There was a lot of colour and movement but not much drama in Seven's drawn-out diving show.
And in many ways it was all that and then some.
In other ways it was exactly like plenty of other shows I’ve seen: Gladiators, It’s a Knockout, Man O Man, The National Bingo Night, Dancing with the Stars. And possibly the Sydney Gay and Lesbian Mardi Gras Parade.
Yes this show was pretty camp, with an inordinate amount of colour and movement, possibly to divert us from the limits of its actual content and drama. In two hours of television there was about 14 minutes of actual content -this was the show’s biggest failing.
There were synchronised swimmers, divers, fireworks, gushing judges, Star Trek lights, wacky costumes -everything but Brynne Edelsten’s pooch in a kitchen sink.
Cheerful hosts ageless Larry Emdur and glam Kylie Gillies shared the master of ceremony duties. Before the events even got underway there was a disclaimer of sorts as Laura Csortan disqualified herself for injuries sustained during dry training.
“On doctor’s advice I can’t continue in the competition,” she said. “I’m so devastated and I’m sorry.”
At this point I was guessing more Australians would have been screaming “Who?” rather than “No!” For the record she was a presenter on The Great Outdoors back in 2006 and Miss Australia in 1997.
Former Gladiator Derek Boyer would take her place, possibly looking for remains of the Pyramid and Duel sets. His Bam-Bam outfit reiterated that the blokes were more covered up by the wardrobe department than the females. Clearly we’re not supposed to take things seriously.
As judges we had diver Matthew Mitcham, skiier Alisa Camplin and US diver Greg Louganis. Mitcham would prove to be the more relaxed and confident of the three, with a certain boyish charm that felt pretty natural in this most unnatural of situations.
Across the night 7 of the celebrities were summoned to the Sydney Aquatic diving board at various heights: 3, 5, 7.5 and 10 metres. Athlete Tamsyn Lewis was the first diver and despite her nerves put in a good effort.
Matthew Mitcham looked genuinely impressed. Or relieved. Or both.
She was scored on both her technical skill and effort (getting an A in effort at school never got me a Pass). Giving double scores was clearly to avoid anybody walking away with a fail, but it only added to the night’s padding.
After two post-poolside chats with Lewis, Kylie had us check the Leader Board. Seriously, after one dive?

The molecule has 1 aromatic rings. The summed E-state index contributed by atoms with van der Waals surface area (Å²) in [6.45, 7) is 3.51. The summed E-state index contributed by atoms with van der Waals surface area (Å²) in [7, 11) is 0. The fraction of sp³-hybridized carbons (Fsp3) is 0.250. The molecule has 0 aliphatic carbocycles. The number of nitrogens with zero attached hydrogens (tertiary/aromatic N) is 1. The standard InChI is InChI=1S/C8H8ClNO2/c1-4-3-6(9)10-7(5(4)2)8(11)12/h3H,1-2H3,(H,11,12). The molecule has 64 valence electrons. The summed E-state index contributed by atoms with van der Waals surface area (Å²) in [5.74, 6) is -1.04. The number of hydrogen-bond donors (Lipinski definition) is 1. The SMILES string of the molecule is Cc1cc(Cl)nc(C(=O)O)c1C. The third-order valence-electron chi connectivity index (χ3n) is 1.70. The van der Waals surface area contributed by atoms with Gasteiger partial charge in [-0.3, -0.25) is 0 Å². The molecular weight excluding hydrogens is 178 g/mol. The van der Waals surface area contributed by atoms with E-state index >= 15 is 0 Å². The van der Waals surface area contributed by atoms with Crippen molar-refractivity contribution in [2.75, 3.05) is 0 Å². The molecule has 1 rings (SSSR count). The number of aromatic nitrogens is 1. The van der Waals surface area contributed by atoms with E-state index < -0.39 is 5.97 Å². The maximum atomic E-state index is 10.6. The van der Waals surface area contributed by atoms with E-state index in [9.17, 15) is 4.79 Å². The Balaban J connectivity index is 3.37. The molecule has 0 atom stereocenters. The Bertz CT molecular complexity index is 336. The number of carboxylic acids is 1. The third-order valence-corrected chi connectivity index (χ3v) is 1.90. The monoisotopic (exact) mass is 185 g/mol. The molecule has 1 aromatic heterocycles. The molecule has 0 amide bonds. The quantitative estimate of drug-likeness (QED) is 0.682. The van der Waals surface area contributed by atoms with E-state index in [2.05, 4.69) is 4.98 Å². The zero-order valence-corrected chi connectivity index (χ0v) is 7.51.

Josh Thomas was next up, understandably worried about his appearance, but covering his shortcomings with gags. He’d taken a spray tan and spent plenty of time messing up his hair before emerging damp from the pool.
Matt Mitcham was complimentary. “I have a feeling you’ll be getting a lot of marriage proposals tonight.”
“From you?” asked Thomas. Fresh!
40 minutes into the show we’d had 2 dives, half of which seemed to consist of contestants walking around the pool to get from A to B.
“Cricketeer” (as Louganis called him) Andrew Symonds was next, tackling the 10 metre board, followed by Miss Australia 2012 Renae Ayris and Derek Boyer who gave the night it’s much-needed belly-flop, also from 10 metres.
Pauly Fenech was risking an ear injury we were told. But he didn’t care. “Stuff it. I’m committed.” They breed them tough in the Housing Commission flats.
Lastly it was up to Brynne Edelsten, worried a breast implant would be pushed up into her armpit. At least she was honest. Not content with a 5 metre dive she told Kylie she wanted to dive from 7.5 metres. Never one to miss an opportunity. Brynne gave a bedazzling dive, even losing two earrings in the process. I was going to tweet ‘foul’ because the dog didn’t join her but thought better of it.
We never got to see Leisel Jones, Adam Richard, Nick Bracks, Demi Harman, Andrew Welsh, Koby Abberton or Denise Drysdale diving (although Seven keeps editing footage of a woman from the US series into promos to hoodwink us into believing it’s Drysdale doing a tumble).
Through the night there were more than a few tech hiccups, notably with lighting and shadows. These are acceptable when a show is Live. But Celebrity Splash squibbed on that promise too.
By the time it was all over and I’d relinquished 2 hours of my life I’d never get back, I found myself asking ‘But what’s the point of it all?’ At least on Dancing with the Stars and Celebrity Apprentice there’s a vague ambition to raise money for charity. Other shows offer recording contracts, book publishing deals and real estate sales.
Despite its best hopes Celebrity Splash didn’t evoke enough hilarity, shock, awe or terror from me.
“It has been an amazing night of diving,” said Larry signing off.
Really, Larry? Really?
Celebrity Splash continues 7:30pm tonight on Seven.